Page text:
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Sep 8, 2010 10:29 AMPublication: The Southampton Press

New voting machines explained in seminar

Sep 8, 2010 10:29 AM

The primary election next Tuesday will mark the first use of new electronic optical scanner voting machines in Suffolk County. Gone are the old lever machines in use countywide for decades. They will be replaced with paper ballots that voters will fill out by hand and then run through a computer scanner to cast their votes.

To help voters familiarize themselves with the new system, the League of Women Voters of the Hamptons will host an informational seminar on Monday, September 13, at 7 p.m. at the Hampton Library in Bridgehampton—the night before the primaries for state governor and U.S. congressional races.

Members of the group will show a Suffolk County Board of Elections video on how the new process works and will circulate a sample of the new ballots that voters will mark to cast their votes. The program will also cover other changes in the election process this year, including new absentee ballots.

The new voting machines were first mandated in the 2005 New York State Election Reform Modernization Act, which outlawed the use of the lever machines after 2007. When several counties did not meet the deadline, the state Department of Justice sued the Board of Elections and a court ordered compliance this year.

The $12 million cost of replacing all of the county’s voting machines was covered entirely by federal grants under the 2002 Help America Vote Act, passed in the wake of the 2000 presidential vote debacle in Florida.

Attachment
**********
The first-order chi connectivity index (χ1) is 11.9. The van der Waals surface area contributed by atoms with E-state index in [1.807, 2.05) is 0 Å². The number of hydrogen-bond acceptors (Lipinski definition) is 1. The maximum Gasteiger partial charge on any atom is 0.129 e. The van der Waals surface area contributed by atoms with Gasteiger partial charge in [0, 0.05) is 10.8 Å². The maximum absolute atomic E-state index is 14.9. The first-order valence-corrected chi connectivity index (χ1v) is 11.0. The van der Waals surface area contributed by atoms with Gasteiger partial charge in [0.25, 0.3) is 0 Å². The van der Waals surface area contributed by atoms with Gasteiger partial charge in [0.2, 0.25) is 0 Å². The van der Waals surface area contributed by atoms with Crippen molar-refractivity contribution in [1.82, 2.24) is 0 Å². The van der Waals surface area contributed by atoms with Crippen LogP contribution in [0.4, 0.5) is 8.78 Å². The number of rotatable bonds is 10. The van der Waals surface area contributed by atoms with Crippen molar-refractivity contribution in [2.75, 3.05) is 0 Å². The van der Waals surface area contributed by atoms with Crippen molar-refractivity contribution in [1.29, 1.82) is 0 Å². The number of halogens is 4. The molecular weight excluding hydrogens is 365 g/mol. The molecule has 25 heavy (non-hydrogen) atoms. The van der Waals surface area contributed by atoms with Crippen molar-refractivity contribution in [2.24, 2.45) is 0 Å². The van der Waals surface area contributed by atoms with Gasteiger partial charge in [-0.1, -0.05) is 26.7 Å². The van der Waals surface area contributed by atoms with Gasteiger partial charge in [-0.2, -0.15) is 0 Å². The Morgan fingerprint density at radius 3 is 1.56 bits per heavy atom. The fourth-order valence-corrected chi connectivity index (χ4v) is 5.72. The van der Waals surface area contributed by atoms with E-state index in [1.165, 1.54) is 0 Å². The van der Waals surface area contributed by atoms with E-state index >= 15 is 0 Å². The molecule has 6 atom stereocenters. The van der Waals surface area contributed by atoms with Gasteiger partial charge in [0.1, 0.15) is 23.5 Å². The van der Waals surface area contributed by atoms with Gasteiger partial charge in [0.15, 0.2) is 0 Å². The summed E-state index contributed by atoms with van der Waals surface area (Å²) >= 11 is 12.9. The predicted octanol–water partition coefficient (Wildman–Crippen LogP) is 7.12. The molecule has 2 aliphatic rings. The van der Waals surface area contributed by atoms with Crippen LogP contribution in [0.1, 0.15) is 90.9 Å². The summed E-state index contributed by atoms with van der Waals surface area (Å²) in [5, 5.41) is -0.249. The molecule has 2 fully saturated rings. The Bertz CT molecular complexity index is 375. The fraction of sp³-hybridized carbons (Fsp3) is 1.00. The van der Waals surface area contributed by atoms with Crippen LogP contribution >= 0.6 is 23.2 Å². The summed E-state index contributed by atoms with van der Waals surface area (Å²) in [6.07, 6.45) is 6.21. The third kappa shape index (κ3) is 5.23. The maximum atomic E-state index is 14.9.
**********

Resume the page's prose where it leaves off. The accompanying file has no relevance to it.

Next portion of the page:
Under the new process, when voters register at their traditional polling place, they will be handed a paper ballot which they will fill out in a privacy booth with a special dry-ink marker. They will then run it through the optical scanner which will record their votes and issue an alert if any of the votes are filled out improperly or if the voter has over-voted in a one-vote category. The machines will not inform the voter what votes were recorded, according to Ivan Young, an assistant to the commissioners at the Suffolk County Board of Elections.

Mr. Young said that the county has sent out mailers to all voters with a description and instructions on the new procedures. A website has also been set up with the video on how to use the new ballots at suffolkvotes.com.

Mr. Young said that county officials are also willing to give hands-on demonstrations to civic groups, with the actual ballots and voting machines, so residents can cast practice ballots and familiarize themselves with the process.

MICHAEL WRIGHT

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